We will see how it plays--9.6% officially unemployed last number I heard, and we're adding more fed debt by the second. The only project I've been on lately that wasn't being constructed with government dollars was a refinery turnaround. Don't know exactly what that means--pretty small sample size--but from my peep hole it does affect the view.

Well, things are painful right now, it's true. Getting back to strong growth in the US does look difficult at the moment.

My point was that rail is even more expensive than EVs, so it will be even more impacted by a bad economy.

I think you are right on there. Any idea where there might be a decent easy to read graphic comparing miles of road lanes per capita at least in the more developed world? Wikipedia has an okay chart (kilometers) but I'm thinking that if done by lanes rather than road length the US system would be significantly more than 5 times the size of Canada's.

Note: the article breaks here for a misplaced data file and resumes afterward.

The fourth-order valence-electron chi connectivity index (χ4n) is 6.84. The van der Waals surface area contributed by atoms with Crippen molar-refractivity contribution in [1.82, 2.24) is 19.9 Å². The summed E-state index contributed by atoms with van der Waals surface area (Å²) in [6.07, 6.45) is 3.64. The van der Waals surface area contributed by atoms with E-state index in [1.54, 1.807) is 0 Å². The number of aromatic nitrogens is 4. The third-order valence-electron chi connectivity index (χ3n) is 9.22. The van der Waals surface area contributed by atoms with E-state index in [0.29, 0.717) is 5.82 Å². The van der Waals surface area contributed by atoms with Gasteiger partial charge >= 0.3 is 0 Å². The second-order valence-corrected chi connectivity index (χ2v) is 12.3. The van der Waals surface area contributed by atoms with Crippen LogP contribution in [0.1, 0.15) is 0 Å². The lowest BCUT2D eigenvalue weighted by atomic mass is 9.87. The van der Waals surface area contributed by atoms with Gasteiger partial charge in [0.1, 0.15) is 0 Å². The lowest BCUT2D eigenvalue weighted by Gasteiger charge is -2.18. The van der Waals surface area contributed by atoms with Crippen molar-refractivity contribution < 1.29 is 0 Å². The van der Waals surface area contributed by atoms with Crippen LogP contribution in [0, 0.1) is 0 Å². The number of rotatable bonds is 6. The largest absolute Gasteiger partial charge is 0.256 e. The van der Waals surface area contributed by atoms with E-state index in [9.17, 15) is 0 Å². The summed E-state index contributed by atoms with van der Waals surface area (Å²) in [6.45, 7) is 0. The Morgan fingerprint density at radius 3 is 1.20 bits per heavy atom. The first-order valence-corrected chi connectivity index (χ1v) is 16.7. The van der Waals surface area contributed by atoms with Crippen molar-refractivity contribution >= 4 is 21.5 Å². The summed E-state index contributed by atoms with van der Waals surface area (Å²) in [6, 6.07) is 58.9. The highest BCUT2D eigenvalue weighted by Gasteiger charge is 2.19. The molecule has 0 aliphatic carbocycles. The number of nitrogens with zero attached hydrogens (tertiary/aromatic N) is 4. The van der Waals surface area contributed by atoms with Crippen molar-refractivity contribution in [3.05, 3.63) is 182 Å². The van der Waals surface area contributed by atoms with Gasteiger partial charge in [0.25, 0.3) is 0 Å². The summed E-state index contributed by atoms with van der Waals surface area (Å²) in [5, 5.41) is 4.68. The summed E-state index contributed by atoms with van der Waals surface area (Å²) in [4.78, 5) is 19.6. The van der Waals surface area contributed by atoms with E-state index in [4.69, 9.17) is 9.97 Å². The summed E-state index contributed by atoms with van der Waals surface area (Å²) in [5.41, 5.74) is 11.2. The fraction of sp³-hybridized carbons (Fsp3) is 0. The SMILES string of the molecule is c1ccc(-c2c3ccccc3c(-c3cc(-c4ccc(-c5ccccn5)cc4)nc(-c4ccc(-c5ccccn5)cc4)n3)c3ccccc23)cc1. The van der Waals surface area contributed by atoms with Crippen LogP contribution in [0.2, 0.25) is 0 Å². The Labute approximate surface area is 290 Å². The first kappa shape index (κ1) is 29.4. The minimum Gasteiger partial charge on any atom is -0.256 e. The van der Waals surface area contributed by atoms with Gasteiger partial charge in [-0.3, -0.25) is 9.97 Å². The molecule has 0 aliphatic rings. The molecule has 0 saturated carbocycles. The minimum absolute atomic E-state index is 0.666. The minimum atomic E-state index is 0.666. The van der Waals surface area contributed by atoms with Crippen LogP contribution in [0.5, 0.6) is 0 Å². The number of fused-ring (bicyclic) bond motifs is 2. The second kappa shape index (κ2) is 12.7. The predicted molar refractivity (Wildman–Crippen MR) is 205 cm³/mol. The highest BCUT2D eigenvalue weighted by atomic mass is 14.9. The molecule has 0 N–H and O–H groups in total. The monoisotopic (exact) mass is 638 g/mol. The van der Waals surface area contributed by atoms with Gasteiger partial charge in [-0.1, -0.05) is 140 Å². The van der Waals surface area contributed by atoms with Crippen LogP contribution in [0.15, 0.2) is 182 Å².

hhhmmm, I'd just be googling.

The US DOT puts out annual books which are available online, which are mighty useful.

Here's one way to start:

EVs are considerably more expensive, and require more to operates, bot systemically and individually. 20% of our grid to run EVs, <3% to run Urban Rail.

EV's are a less bad solution, Urban Rail is a good solution.

Best Hopes for NOT emphasizing EV's.



That assumes that we move half the population into Transit Oriented Development: that's trillions of dollars, and very, very slow. Mass transit systems built around existing housing patterns aren't any more energy-efficient than EVs, and cost considerably more to operate due to the need for drivers.